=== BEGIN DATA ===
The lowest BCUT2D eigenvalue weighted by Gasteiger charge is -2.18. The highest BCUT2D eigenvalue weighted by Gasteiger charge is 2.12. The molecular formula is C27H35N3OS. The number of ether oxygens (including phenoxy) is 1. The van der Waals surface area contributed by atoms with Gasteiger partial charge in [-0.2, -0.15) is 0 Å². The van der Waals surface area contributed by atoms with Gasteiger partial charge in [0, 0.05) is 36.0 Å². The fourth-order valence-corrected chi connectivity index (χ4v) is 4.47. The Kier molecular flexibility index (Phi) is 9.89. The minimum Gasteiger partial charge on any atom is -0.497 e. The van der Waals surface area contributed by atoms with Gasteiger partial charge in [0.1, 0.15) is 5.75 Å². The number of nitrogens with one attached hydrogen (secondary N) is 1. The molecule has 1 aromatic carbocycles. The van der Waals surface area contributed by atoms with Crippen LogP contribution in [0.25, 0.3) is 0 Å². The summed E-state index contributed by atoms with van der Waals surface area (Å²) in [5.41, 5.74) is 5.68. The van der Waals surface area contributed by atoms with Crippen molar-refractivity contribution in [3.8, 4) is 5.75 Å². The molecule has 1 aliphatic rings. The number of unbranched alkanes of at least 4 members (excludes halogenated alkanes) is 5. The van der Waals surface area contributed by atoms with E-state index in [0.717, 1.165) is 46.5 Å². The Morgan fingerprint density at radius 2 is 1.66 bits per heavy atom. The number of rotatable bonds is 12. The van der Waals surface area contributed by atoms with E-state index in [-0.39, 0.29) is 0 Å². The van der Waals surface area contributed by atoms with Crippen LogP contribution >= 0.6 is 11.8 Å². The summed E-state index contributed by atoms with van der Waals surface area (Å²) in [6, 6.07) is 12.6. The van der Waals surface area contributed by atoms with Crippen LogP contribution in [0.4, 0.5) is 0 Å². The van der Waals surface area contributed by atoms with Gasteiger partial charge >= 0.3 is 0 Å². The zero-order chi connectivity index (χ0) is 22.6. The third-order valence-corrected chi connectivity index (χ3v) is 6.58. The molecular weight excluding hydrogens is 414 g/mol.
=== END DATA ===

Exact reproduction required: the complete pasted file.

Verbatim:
The lowest BCUT2D eigenvalue weighted by Gasteiger charge is -2.18. The highest BCUT2D eigenvalue weighted by Gasteiger charge is 2.12. The molecular formula is C27H35N3OS. The number of ether oxygens (including phenoxy) is 1. The van der Waals surface area contributed by atoms with Gasteiger partial charge in [-0.2, -0.15) is 0 Å². The van der Waals surface area contributed by atoms with Gasteiger partial charge in [0, 0.05) is 36.0 Å². The fourth-order valence-corrected chi connectivity index (χ4v) is 4.47. The Kier molecular flexibility index (Phi) is 9.89. The minimum Gasteiger partial charge on any atom is -0.497 e. The van der Waals surface area contributed by atoms with Gasteiger partial charge in [0.1, 0.15) is 5.75 Å². The number of nitrogens with one attached hydrogen (secondary N) is 1. The molecule has 1 aromatic carbocycles. The van der Waals surface area contributed by atoms with Crippen LogP contribution in [0.25, 0.3) is 0 Å². The summed E-state index contributed by atoms with van der Waals surface area (Å²) in [5.41, 5.74) is 5.68. The van der Waals surface area contributed by atoms with Crippen molar-refractivity contribution in [3.8, 4) is 5.75 Å². The molecule has 1 aliphatic rings. The number of unbranched alkanes of at least 4 members (excludes halogenated alkanes) is 5. The van der Waals surface area contributed by atoms with E-state index in [0.717, 1.165) is 46.5 Å². The Morgan fingerprint density at radius 2 is 1.66 bits per heavy atom. The number of rotatable bonds is 12. The van der Waals surface area contributed by atoms with E-state index in [-0.39, 0.29) is 0 Å². The van der Waals surface area contributed by atoms with Crippen LogP contribution >= 0.6 is 11.8 Å². The summed E-state index contributed by atoms with van der Waals surface area (Å²) in [6, 6.07) is 12.6. The van der Waals surface area contributed by atoms with Crippen LogP contribution in [0.4, 0.5) is 0 Å². The van der Waals surface area contributed by atoms with Gasteiger partial charge >= 0.3 is 0 Å². The zero-order chi connectivity index (χ0) is 22.6. The third-order valence-corrected chi connectivity index (χ3v) is 6.58. The molecular weight excluding hydrogens is 414 g/mol.